DC Socialites And Nobel Brouhahas
Dec01

DC Socialites And Nobel Brouhahas

En route to the House of Sweden today to meet this year's American Nobel Prize winners, I had to elbow my way past a dozen camera crews. They were parked at the tony Four Seasons Hotel, where the laureates are staying. But the glare of the mass media's lights was not for them today. No, that honor was reserved for alleged White House crashers Tareq and Michaele Salahi. The reality show wannabes were at the Four Seasons as well, conducting an interview with Matt Lauer via satellite. I'm guessing the Salahi's have very little to say about the blurring of science's disciplinary lines or the state of math and science education. But the Laureates served up plenty of good discussion along those lines at the House of Sweden's annual meeting of the Nobel minds. The chat, held in front of an audience of over 100, was wide-ranging, from funding for basic science to the origins of life. Tom Steitz weighed in on my question about the debate on the biological nature of this year's chemistry prize. (Here's C&EN's October coverage of the prize announcement). That's me asking him about whether he thinks the chemistry prize was too biological. And in the midst of a discussion about how to improve K-12 science education in the U.S., Carol Greider explained why PI's must lead the change in what defines a "successful" career after grad school. Right now, the laureates are at the White House to meet with President (and fellow laureate) Barack Obama. No word on whether the Salahi's will crash that, too. Video credit: Carmen...

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On Foxes And Half-Full Glasses
Oct07

On Foxes And Half-Full Glasses

Looks like the glass is half-empty around some of the chemistry blogosphere (and twittersphere, if that's even a word) today. But here's some good news. Consider Jack Szostak, the most chemistry-oriented of the Medicine-Nobel-winning trio. The fact he's shared in this prize should matter a lot to people thinking about what kind of work *should* win the Nobel Prize. Unlike his co-winners, Szostak isn't really in the telomere field anymore. His interests have since shifted- to RNA and to the origins of life. Szostak is a fox in the Isaiah-Berlinian sense- someone who's looked at the world through a variety of scientific lenses. Szostak has had multiple scientific careers, Tom Cech, former HHMI president and himself a Nobel laureate (in chemistry) told me over the phone. "I don't want to give the impression that he flits around from one thing to another. Whenever he moves into a new area, he makes deep and lasting contributions, and then moves on to something else where he can make a big impact," he says. In choosing the scientists who won for telomere biology, "clearly the Nobel Committee went back to the intent of Alfred Nobel's will, which said that the award was supposed to honor an important discovery and not be a lifetime achievement award," Cech adds. UPDATE: FWIW, Terra Sig has a fantastic post about the chemistry prize. The money quote: "If I see electrons being pushed around, it's...

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Getting What You Want Out Of Nobel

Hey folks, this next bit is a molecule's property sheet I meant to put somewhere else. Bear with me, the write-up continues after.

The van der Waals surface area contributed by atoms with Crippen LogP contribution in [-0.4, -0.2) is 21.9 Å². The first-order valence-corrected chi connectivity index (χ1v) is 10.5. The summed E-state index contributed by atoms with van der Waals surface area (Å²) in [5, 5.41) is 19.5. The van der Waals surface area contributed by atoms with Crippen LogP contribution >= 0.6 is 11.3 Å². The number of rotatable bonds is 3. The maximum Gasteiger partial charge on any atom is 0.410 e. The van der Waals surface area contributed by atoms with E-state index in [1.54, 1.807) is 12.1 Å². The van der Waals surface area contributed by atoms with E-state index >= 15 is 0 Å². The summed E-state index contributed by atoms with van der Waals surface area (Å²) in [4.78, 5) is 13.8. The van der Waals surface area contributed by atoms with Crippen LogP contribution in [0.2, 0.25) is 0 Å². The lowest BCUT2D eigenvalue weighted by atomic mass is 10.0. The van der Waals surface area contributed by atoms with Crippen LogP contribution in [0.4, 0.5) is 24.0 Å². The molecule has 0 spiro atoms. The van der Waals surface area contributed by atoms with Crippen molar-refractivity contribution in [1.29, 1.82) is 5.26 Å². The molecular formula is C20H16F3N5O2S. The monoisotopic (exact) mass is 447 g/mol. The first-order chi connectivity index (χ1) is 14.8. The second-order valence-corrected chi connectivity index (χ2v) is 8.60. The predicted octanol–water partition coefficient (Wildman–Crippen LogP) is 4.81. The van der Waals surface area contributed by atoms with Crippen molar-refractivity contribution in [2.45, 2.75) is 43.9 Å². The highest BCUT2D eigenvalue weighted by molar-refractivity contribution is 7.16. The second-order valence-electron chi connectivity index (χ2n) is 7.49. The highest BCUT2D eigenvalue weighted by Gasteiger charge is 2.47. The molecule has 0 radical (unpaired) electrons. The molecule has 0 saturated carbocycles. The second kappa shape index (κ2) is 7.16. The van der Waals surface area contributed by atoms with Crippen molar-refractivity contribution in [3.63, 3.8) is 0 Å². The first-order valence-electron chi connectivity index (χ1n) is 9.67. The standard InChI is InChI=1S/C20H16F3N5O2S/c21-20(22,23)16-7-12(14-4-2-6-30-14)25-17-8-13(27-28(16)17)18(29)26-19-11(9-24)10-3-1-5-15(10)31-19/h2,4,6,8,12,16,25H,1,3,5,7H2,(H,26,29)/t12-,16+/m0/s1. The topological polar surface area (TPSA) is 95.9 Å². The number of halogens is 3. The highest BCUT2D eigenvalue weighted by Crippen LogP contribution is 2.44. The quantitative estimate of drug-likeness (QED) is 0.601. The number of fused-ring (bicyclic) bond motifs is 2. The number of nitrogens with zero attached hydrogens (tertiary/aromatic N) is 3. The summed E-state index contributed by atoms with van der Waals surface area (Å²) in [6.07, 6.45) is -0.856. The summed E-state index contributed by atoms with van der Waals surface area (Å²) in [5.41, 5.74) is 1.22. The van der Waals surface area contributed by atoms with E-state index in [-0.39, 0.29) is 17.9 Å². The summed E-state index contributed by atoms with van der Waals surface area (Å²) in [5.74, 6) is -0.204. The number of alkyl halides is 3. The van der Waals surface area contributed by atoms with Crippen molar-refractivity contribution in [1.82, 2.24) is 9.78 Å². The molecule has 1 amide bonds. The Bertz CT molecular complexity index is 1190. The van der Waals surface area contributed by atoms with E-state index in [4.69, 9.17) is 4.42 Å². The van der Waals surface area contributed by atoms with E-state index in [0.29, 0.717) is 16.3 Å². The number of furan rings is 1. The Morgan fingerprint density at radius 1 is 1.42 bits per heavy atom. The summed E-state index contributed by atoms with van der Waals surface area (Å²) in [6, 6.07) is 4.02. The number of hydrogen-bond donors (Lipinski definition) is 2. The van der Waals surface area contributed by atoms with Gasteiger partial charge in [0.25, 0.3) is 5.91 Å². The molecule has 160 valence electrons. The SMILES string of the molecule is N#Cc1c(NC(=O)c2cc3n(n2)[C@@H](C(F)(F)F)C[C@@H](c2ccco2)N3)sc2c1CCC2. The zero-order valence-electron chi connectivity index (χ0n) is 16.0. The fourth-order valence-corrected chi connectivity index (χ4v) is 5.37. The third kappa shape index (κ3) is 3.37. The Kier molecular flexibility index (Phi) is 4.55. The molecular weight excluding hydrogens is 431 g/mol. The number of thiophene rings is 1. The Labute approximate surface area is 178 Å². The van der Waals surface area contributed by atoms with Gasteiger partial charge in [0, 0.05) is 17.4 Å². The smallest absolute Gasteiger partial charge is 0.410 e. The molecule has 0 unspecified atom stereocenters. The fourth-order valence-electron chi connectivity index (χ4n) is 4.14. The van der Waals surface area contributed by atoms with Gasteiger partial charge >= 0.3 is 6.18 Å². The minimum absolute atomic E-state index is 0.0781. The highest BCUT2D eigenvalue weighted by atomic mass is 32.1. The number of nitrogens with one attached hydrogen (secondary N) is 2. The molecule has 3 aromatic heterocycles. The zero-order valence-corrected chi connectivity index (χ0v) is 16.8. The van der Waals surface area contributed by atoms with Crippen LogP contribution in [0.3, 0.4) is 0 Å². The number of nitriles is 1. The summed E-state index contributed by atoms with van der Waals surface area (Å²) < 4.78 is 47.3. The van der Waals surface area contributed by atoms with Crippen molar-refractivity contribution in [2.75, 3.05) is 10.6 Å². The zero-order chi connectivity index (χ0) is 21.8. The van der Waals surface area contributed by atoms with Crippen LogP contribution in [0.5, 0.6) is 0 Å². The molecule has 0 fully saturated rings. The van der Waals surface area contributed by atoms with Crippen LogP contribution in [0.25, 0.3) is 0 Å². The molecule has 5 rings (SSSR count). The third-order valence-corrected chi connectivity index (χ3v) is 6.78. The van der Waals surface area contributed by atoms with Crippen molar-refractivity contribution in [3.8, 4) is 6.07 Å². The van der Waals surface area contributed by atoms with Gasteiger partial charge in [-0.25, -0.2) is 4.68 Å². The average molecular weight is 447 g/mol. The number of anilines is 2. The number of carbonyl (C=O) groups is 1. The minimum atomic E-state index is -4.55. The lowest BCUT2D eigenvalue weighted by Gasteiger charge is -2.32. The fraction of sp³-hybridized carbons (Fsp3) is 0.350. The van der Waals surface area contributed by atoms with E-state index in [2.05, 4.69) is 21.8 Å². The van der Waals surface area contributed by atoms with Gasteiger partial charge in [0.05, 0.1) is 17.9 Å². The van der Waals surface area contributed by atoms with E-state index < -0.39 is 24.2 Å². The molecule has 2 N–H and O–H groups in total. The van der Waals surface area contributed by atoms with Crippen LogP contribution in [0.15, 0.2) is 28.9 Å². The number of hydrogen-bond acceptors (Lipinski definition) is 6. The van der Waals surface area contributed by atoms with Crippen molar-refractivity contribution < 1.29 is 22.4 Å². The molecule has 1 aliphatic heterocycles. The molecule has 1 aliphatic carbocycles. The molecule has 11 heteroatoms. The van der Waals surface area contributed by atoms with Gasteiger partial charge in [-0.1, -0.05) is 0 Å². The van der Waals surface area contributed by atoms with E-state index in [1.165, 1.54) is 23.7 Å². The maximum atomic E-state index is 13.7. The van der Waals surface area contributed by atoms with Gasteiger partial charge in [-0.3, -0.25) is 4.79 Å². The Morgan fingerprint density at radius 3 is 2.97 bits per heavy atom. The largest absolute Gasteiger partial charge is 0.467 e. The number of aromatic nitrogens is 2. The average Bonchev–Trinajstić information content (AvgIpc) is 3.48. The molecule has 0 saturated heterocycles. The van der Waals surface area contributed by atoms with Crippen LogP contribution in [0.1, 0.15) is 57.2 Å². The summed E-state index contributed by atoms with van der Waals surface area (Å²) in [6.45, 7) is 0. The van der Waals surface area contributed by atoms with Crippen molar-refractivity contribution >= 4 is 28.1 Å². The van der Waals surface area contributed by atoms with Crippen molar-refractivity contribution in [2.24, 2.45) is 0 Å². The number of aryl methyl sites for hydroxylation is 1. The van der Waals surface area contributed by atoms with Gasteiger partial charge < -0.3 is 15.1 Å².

Oct06

Getting What You Want Out Of Nobel

When the Nobel committee announces the new prizes every year, what is the most important thing for the world to know about them? Your answer will almost certainly depend on who you are, and if you're in the business of communicating the news in some way, who your audience is. Yesterday at lunchtime, I was sitting in a smallish auditorium two train rides and an exorbitant cab fare away from my office, waiting for one of the Nobel Laureates in Medicine, Carol Greider, to make some remarks and answer questions. It was an eclectic gathering- grad students and admins from Greider's department rubbed elbows with reporters from local paper the Baltimore Sun, a reporter on her first day with Baltimore's local CBS affiliate, and more. There are lots of angles to the story of this year's medicine prize- too many to mention in any one news story. It's fascinating to see the details that different outlets took back with them and how different players in the day tried to steer the message one way or another. Take the local CBS affiliate I mentioned earlier. They keep the focus on the "local scientist gets a surprising phone call from Sweden" angle. It would've been nice for them to go into the science, but on some level, it accomplishes something good for science in the eyes of the readers/viewers. The piece humanizes Greider- it says- hey, look, scientists are normal people just like you and me. They live in our neighborhoods, have kids, and go to spin class in the morning. Take a look at Reuters, and it's a different story entirely. It just so happens that one of the Laureates, Elizabeth Blackburn, is based at a university in California. The state's currently mired in budgetary woes- now the Nobel trains the spotlight on the funding difficulties for basic research. Also, Greider happens to suffer from dyslexia, and Blackburn was once unceremoniously dismissed from the Presidential Council on Bioethics. At the press conference, Greider went to great lengths to emphasize the importance of basic research to the prize. That's not something you have to explain to fellow scientists-lots of Nobels get handed out for basic research. But to a roomful of reporters emphasizing the applications in their questions, it seems like a good idea. (I should note that not everyone had that focus- kudos to whoever the reporter was calling in to the conference who asked Greider about the moment of her discovery.) Provided news outlets get whatever sliver of science that's in the articles right, I don't think these stories are such a bad thing. Science is woven into everyone's...

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